Well maintained, fully and tastefully furnished and equipped, hot water, local phone, cable TV/DVD and high speed wireless internet   The houses have been rented for both long-term and vacation for $100/$80 per day and $1,500/$1,200 per month respectively. See this place, you will love it! Then make an offer. E-mail or call (506) 8386-8825.  Rodney, asking $350,000.

Finca home
 Little piece of paradise near Santiago de Puriscal, Costa Rica.       

16 acres (approximately.)   Price: $599,000USD
We are selling our beautiful finca that has been in the family for 37 years. It is located 3 miles (5 k) northwest of Santiago de Puriscal in the village of Desamparaditos.  We are looking for a discriminating buyer who would appreciate the location, views, flora and fauna. Excellent for artists, writers and nature lovers. Fantastic birding. Very private but not isolated. For more  information: In the U.S.A. call the owners: Pete & Debbie Todd: 970 -221-1457 or 720-951-7928 or email In Costa Rica call: Ivo Henfling at Godutch Realty: 2289-5125/8834-4515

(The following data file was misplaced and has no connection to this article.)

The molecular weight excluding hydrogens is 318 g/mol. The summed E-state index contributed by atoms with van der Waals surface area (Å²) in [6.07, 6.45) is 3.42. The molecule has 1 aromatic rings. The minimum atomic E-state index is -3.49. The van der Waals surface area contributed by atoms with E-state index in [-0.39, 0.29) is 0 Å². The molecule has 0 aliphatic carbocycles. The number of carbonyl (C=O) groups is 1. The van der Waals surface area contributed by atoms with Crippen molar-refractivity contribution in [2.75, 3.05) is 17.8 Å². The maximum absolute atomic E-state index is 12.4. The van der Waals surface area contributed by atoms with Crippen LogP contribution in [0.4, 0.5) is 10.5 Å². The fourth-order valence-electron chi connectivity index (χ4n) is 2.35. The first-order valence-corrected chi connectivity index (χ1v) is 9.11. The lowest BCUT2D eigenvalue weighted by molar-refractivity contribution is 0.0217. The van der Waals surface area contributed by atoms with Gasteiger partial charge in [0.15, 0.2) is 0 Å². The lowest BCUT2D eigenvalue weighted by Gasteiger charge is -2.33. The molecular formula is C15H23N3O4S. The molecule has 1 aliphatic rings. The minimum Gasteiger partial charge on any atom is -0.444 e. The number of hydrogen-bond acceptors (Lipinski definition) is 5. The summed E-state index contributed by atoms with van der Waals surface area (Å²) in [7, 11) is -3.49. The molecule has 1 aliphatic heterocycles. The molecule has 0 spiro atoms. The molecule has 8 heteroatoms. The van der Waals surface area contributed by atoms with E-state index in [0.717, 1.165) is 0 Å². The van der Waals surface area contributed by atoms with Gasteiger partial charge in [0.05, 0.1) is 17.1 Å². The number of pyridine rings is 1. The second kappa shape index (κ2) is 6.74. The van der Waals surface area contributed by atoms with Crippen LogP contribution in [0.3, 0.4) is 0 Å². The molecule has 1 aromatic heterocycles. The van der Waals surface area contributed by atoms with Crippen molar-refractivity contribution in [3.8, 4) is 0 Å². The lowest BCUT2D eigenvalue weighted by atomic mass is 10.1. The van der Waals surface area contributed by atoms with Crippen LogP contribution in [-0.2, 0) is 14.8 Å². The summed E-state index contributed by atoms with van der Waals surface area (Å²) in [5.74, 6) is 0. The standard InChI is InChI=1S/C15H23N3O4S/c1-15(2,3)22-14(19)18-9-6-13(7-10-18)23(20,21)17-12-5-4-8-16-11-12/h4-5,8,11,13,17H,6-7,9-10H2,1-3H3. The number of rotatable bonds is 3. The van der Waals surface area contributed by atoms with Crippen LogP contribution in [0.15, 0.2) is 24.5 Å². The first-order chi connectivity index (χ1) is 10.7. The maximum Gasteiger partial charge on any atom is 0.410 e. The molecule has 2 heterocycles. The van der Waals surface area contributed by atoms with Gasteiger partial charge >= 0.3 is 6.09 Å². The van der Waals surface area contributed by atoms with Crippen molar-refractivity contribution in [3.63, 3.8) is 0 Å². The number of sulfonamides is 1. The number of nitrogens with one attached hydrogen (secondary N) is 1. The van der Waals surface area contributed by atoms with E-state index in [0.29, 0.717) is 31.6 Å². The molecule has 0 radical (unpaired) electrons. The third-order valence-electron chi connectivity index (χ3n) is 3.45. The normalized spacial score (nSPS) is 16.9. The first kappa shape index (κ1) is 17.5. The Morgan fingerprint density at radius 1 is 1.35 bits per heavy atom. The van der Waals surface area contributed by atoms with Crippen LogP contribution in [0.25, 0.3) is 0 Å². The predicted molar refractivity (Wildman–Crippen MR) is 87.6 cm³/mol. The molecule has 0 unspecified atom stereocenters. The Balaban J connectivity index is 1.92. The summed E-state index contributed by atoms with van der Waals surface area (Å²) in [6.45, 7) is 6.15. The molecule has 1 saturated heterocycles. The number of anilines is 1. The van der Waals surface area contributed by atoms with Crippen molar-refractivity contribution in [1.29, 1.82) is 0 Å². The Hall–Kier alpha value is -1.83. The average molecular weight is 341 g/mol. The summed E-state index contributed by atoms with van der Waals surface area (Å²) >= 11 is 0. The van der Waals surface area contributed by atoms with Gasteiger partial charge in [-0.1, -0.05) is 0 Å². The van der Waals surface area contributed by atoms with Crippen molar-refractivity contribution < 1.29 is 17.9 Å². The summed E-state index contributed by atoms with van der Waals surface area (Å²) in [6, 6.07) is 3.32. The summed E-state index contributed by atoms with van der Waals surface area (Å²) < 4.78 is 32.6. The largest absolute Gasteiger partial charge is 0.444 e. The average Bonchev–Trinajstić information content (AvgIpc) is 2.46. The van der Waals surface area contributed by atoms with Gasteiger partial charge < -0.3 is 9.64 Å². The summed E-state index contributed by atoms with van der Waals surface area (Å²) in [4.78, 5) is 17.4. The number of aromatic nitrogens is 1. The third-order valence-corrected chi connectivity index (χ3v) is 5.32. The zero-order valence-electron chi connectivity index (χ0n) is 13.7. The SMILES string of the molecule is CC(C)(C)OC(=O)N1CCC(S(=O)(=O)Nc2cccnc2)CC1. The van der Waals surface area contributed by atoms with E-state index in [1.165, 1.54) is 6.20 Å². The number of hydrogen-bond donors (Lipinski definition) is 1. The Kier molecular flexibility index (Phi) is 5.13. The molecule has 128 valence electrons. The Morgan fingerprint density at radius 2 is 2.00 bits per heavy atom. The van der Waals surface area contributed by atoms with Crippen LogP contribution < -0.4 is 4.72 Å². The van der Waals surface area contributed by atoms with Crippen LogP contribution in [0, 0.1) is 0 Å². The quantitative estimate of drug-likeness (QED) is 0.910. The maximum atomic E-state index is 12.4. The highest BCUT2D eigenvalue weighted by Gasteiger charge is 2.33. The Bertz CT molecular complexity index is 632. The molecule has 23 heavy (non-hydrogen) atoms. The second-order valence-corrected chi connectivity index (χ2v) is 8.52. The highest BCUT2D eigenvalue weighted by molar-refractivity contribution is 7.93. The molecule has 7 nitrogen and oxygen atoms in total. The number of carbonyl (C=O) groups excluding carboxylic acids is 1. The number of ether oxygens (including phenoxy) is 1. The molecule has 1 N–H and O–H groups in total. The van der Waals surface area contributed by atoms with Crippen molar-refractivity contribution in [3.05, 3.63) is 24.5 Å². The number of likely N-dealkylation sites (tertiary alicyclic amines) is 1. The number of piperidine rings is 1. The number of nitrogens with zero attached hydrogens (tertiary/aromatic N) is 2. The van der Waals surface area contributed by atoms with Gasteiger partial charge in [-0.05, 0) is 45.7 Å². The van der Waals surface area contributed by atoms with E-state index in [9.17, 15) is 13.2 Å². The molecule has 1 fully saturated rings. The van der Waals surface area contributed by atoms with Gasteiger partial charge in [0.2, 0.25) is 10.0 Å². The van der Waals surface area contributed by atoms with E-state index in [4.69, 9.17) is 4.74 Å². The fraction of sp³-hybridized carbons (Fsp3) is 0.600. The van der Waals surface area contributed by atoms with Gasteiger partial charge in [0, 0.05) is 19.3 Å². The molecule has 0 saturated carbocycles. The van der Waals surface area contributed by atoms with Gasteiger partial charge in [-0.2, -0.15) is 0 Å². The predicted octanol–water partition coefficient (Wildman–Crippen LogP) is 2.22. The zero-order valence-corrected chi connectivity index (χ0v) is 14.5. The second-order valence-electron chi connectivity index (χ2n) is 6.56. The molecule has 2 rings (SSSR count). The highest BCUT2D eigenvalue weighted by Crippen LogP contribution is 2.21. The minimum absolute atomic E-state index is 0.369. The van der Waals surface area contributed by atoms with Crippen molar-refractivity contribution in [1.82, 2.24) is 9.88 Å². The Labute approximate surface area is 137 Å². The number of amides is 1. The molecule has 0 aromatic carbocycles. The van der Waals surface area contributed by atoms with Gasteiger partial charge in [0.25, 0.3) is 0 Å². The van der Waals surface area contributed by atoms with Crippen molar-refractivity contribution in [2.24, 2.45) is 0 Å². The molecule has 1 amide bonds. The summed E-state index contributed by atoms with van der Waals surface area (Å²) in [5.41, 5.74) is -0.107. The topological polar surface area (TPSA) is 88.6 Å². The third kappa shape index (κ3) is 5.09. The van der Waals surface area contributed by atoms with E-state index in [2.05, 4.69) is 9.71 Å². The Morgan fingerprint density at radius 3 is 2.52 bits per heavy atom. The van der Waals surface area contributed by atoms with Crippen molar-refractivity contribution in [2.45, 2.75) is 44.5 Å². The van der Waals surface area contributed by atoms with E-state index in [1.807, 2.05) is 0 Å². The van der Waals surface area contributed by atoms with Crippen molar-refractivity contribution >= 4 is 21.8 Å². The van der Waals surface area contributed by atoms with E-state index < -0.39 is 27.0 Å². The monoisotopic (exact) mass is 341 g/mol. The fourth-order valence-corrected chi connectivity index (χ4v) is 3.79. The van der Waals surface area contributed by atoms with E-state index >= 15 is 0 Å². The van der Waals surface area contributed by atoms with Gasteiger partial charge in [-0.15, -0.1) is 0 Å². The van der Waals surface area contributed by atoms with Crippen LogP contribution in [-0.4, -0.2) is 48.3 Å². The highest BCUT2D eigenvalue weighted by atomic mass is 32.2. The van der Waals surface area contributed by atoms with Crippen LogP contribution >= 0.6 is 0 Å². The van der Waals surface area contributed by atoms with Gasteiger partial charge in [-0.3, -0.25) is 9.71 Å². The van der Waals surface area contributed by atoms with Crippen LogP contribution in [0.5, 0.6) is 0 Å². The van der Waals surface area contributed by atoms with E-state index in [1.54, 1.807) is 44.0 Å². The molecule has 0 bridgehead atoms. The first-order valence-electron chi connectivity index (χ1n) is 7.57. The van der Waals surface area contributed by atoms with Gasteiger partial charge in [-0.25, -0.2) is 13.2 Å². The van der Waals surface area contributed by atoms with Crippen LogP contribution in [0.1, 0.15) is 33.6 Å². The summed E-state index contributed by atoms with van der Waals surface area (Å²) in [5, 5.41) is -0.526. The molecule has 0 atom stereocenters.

Jaco hotel

Beautiful beach hotel for sale.
Located at Jacó Beach, Costa Rica, Pacific Ocean.
Apartotel Costa Arenas is located just 5 minutes from the beach and 10 minutes from Jacó Downtown. The perfect place to rest in a cozy and familiar environment; surrounded by beautiful gardens. We have 11 fully equipped apartments. Also has swimming pool for adults and children and private parking 24 hours.  Retail value US$700,000.00   Contact:  
Carlos Díaz  Local CR Phone: (506) 2643-2085  
Email:   Web:

Atenas home
This developer's prime lot with super house is being offered in Roca Verde, 7,006 M2 of gentle grade, all landscaped for tropical effect, 3 bedrooms 2 baths with tile floors and hardwood kitchen, near the entrance of the neighborhood. Great floor plan on this one! There is a double carport, and a large patio and pool, wheelhouse style living room and many other features. View, large usable lot, close to town, nice, oh yeah. $495,000.

Maneul Antonio